When John Freda arrived in the country in January this year to assume the leadership of Japan Tobacco International Philippines, he was literally given an “explosive welcome” as Taal volcano had just erupted. He was on the last plane that landed at the airport before it was closed due to severe ashfall from the eruption.
That was Freda’s first ‘baptism by fire’ upon setting foot in the country.
Then in mid-March, another unforeseen event happened. He was in Cebu meeting with his local team when he was told by colleagues to quickly pack so they could return to Manila before the country went into lockdown because of the coronavirus pandemic.
“We were fortunate to return to Manila in time, and obviously begin managing what had been a normal turned swiftly to very abnormal situation as we looked to navigate through a pandemic in an organization of great scale,” said Freda, who held several top-management roles in JTI before coming to the country.
A seasoned campaigner who is no neophyte in managing business challenges, Freda said the unforeseen incidents did not deter him from focusing on his new role as general manager of JTIP—a leading international tobacco company that continues to grow locally after it successfully acquired the tobacco-related assets of Mighty Corp. three years ago.
“I had to learn the local operations first-hand under unprecedented conditions of a pandemic and obviously it changes a lot of things that you do. I am very fortunate that I have such a strong team that helped me plot our path,” Freda said.
Freda brings to the local JTIP operations a wealth of experience in various JTI markets in Europe, having served as general manager in Ireland, Hungary/Slovenia, and occupying other senior sales and marketing positions in the JTI organization.
The Philippine market is not a new entity for Freda. In his preceding role as regional vice president for marketing and sales, he maintained a close relationship with the local operation, allowing him to understand the business challenges ahead.
“I see it more of a continuation of that relationship. The Philippine market is different in many ways, yet there are many similarities with the European markets that I previously managed. I believe your success ultimately boils down on how well you satisfy your consumers and how efficiently you bring your products to the market,” Freda said.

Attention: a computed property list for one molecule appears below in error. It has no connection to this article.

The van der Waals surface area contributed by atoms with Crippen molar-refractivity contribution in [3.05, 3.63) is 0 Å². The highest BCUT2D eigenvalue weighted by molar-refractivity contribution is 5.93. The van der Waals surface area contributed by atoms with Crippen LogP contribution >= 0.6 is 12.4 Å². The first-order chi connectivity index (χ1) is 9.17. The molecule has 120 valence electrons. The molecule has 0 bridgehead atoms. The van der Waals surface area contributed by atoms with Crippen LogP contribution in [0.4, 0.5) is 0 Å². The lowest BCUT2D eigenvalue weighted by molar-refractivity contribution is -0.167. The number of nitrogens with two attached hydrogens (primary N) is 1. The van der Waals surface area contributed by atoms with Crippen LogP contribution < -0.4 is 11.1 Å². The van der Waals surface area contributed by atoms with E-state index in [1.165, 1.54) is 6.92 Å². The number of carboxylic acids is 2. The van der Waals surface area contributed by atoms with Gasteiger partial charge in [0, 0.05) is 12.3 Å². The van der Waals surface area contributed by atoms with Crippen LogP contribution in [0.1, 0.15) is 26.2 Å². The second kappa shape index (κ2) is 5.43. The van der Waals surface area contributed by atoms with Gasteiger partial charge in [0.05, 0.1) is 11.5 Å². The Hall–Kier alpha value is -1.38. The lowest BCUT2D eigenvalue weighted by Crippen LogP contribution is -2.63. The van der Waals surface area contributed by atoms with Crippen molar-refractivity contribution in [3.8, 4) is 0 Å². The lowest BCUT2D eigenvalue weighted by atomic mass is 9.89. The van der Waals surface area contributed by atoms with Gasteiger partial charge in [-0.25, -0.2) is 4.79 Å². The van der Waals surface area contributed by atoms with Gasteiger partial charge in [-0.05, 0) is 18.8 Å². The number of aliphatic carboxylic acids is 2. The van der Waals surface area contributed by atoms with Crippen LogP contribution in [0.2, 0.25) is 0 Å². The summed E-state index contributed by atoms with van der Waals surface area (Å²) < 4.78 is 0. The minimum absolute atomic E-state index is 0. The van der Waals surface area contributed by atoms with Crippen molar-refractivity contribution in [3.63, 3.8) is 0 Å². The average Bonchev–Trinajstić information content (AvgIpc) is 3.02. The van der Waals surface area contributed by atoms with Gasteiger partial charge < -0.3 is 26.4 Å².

He continued: “JTIP is an organization that has grown following the acquisition of Mighty Corp., and it’s time to turn the page and let the next chapter of growth begin.”
Freda credits the local team for doing excellent work in bringing the company to where it is right now.
“Our opportunity now is to build on this foundation. The good thing of having been around the block a few times is that I bring the experience of these different markets to bare. We are clearly the challenger in the Philippines, which is a position I’m very comfortable with, would even say enjoy. The scale is different, but the principles of success is the same; put the consumer at the forefront of everything we do, deliver them the very best quality money can buy and be the greatest company to work for!” he said.
With the country reeling from COVID-19’s economic impact and the unemployment rate at a record high, JTIP is helping mitigate the problem through employment opportunities created by its setting up of a global business service center in Taguig City.
The GBS is expected to increase the operational efficiency of all JTI markets in the Asia-Pacific region by streamlining activities, harmonizing business processes and sharing best-practices not only in the region but across all 130 countries where the company operates. It will employ up to 350 people within the next three years, bringing the total number of JTI employees in the Philippines to more than 5,000, including those in its Batangas factory.